Corn of paradise (pods)
Corn of paradise (pods)
Paradise Grain is a spicy type of pepper, popular in West African and Surinamese cuisine. The tiny seeds are contained in a seed pod embedded in a jelly-like fluid. The jelly is completely absent after drying.
We supply paradise grain in peeled form and as a fruit box - to peel yourself. This unpeeled fruit keeps the fine seeds super fresh.
This (pseudo) pepper from Ghana is a member of the ginger family (Zingiberaceae), and is also known by names such as Guinea pepper and malaguetta pepper. It has been an important spice in West African and Surinamese cuisine for centuries.
The plant, like all gingers, grows in a warm, moist environment and likes some shade. The rhizome (rhizome) grows just below the ground. The plant grows to about 2 meters high and has elongated and pointed leaves, like bamboo. Trumpet-like flowers form close to the ground, appearing to emerge directly from the ground, but standing on peduncles. They are 15 cm long and light purple and soon fall off to make way for large reddish-brown pods (10 cm). These contain red-brown seeds in a jelly-like liquid, the grain of paradise.
It takes three years for sown plants to produce a useful crop. From then on, it can be harvested for four consecutive years. The pods are picked when they are ripe. Only a modest part is sold fresh, the lion's share is left to dry in the sun.
Grain of paradise tastes stronger and is sharper than regular pepper due to the ketone paradol, an antioxidant that is only found in these peppers, and in ginger..
The grain of paradise is closely related to other African pepper plants, the Aframomum danielli, whose seeds are called mbongo herb or alligator pepper, and the very rare Aframomum angustifolium, the Madagascar cardamom. Grain of paradise is rarely sold unshelled, as a rule only the loose seeds are available.
Smell and taste
Grain of paradise is a spice that smells of forest and wet wood. It tastes sharp at first, then pleasant citrus notes and notes of cinnamon, cloves and cardamom (a distant relative) come to the fore. The aftertaste is pleasant. Some of the flavor and fragrance defining essential oils in paradise grain are:
- -paradol, the dominant pungent substance, is also found in ginger,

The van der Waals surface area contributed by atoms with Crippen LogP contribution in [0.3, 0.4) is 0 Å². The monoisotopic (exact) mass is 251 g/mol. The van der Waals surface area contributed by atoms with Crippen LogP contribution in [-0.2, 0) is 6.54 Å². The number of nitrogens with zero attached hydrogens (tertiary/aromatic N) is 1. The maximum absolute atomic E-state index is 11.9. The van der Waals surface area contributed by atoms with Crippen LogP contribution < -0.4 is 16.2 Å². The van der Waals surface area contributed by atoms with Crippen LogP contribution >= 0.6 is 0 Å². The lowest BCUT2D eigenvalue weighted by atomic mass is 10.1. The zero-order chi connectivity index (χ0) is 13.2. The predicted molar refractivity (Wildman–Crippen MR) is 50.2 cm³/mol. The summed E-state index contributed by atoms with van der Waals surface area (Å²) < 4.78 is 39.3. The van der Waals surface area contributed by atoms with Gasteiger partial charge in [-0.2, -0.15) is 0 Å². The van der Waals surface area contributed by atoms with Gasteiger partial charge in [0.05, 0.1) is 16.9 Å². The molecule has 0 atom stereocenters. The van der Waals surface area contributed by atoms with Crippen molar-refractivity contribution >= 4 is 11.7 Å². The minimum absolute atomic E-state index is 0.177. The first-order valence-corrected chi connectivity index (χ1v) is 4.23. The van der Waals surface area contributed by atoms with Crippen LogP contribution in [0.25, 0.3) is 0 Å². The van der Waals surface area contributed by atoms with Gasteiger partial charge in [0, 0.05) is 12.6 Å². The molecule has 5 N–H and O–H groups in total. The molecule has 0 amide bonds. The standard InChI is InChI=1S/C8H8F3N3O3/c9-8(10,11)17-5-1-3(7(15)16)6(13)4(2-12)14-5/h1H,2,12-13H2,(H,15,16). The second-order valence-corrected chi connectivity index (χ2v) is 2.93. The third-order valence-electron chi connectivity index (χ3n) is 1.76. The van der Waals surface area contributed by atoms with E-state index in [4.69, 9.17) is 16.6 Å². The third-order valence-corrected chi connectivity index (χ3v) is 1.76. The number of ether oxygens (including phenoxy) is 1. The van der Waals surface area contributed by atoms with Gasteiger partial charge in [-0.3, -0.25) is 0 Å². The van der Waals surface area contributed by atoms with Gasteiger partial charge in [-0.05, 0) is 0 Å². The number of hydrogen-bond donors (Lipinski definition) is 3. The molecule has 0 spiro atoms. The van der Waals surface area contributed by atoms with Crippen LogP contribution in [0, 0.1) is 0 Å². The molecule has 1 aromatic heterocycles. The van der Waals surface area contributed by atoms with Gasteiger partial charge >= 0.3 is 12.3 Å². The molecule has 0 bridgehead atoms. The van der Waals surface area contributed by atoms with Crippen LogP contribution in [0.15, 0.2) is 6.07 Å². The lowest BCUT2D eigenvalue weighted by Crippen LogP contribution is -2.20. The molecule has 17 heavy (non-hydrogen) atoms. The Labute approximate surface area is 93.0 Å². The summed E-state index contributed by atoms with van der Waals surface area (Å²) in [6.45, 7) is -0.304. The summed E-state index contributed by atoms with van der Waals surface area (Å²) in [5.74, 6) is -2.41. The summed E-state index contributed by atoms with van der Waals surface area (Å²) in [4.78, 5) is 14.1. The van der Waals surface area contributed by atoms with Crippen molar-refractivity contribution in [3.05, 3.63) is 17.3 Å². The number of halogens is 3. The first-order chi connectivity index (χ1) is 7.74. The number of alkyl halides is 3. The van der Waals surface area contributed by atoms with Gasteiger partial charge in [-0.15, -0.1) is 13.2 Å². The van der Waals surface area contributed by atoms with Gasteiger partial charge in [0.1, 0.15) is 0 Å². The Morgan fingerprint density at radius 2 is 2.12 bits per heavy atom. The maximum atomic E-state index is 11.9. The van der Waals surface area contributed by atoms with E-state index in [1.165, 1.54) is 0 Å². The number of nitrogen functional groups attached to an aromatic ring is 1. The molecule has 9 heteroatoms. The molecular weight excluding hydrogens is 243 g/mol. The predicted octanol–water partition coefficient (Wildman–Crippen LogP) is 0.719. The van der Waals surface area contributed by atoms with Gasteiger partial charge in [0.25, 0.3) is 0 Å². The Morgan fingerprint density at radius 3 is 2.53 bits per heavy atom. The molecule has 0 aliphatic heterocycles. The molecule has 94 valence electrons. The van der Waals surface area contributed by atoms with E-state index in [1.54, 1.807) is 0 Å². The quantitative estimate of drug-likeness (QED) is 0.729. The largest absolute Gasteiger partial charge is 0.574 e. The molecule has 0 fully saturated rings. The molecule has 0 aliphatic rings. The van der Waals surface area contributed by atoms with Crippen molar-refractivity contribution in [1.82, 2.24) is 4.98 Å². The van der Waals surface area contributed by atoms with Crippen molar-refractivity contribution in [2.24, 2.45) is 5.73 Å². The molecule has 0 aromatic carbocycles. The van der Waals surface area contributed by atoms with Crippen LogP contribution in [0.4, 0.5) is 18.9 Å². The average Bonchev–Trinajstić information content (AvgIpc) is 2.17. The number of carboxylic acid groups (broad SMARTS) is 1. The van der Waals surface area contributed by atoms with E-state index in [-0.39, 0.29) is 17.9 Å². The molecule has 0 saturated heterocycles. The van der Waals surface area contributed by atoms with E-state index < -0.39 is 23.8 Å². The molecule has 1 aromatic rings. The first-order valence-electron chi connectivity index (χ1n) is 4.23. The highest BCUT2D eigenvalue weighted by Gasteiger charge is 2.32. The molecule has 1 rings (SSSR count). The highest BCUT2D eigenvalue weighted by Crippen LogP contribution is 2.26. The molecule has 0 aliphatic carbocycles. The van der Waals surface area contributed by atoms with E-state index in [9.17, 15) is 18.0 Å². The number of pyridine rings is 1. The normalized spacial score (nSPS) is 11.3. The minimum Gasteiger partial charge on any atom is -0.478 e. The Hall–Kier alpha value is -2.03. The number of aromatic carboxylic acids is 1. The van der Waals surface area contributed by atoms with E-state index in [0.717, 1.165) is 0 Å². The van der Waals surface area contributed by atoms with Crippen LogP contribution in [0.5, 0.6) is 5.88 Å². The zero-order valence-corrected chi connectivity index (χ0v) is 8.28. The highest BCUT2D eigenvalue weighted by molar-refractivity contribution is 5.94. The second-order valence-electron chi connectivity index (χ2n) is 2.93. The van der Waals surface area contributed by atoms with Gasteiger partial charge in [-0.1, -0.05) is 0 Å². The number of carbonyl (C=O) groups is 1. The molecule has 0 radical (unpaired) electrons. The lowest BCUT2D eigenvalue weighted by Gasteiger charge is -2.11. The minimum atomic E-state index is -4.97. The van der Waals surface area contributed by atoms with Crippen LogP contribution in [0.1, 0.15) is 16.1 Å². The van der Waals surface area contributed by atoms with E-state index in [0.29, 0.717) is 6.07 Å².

- -gingerol, better known as the pungency of ginger, converted to -shoagol when dried, twice as sharp as gingerol
- β-caryophyllene, sweet spicy and woody
- linalyl acetate, responsible for a pleasant citrus, bergamot and lavender scent,
- sabineen, responsible for the woody, camphor-like taste of, among other things, black pepper and nutmeg
- β-myrcene, spicy aroma, with notes of fruits (mango, grape, peach) and mint,
- α-caryophyllene (humulene), hops, as in beer and cannabis
- d-limonene, responsible for the citrus aromas,
After opening the seed pod, the grains are ground just like peppercorns - in the pepper mill or in the mortar. A good ras el hanout contains paradise grain, which in Morocco is called 'gouza sahraouia'. In many versions of ras-el-hanout, it is now replaced by cubeb pepper, or black pepper. Grain of paradise is on the rise again, not only in African cuisines, but also in beers, spirits and European cuisine.
Grain of paradise is delicious with lamb dishes, zucchini, potatoes and aubergine.
- 100% fruits of the Aframomum meleguetta (unpeeled)
- origin: Cameroon
- available in glass, stand-up pouch and test tube
- glass jar contains 45 grams
- stand up pouches with a content of up to 30 to 500 grams
- available peeled in 10 ml test tube
- larger quantities on request
- the jar is available in a tasteful gift box, consisting of a cube box filled with black tissue paper
- for an overview of our gift packaging, please refer to the gift packaging section
- grind the pepper at the last minute to maximize the aroma
- keep the pepper in a dark, dry and cool place
- store your paradise grain in closed packaging
- preferably store in a dark, dry and cool place
- best before February 2026 (02/26)
- this best before date is an indication
Would you like to know what paradise grain tastes like?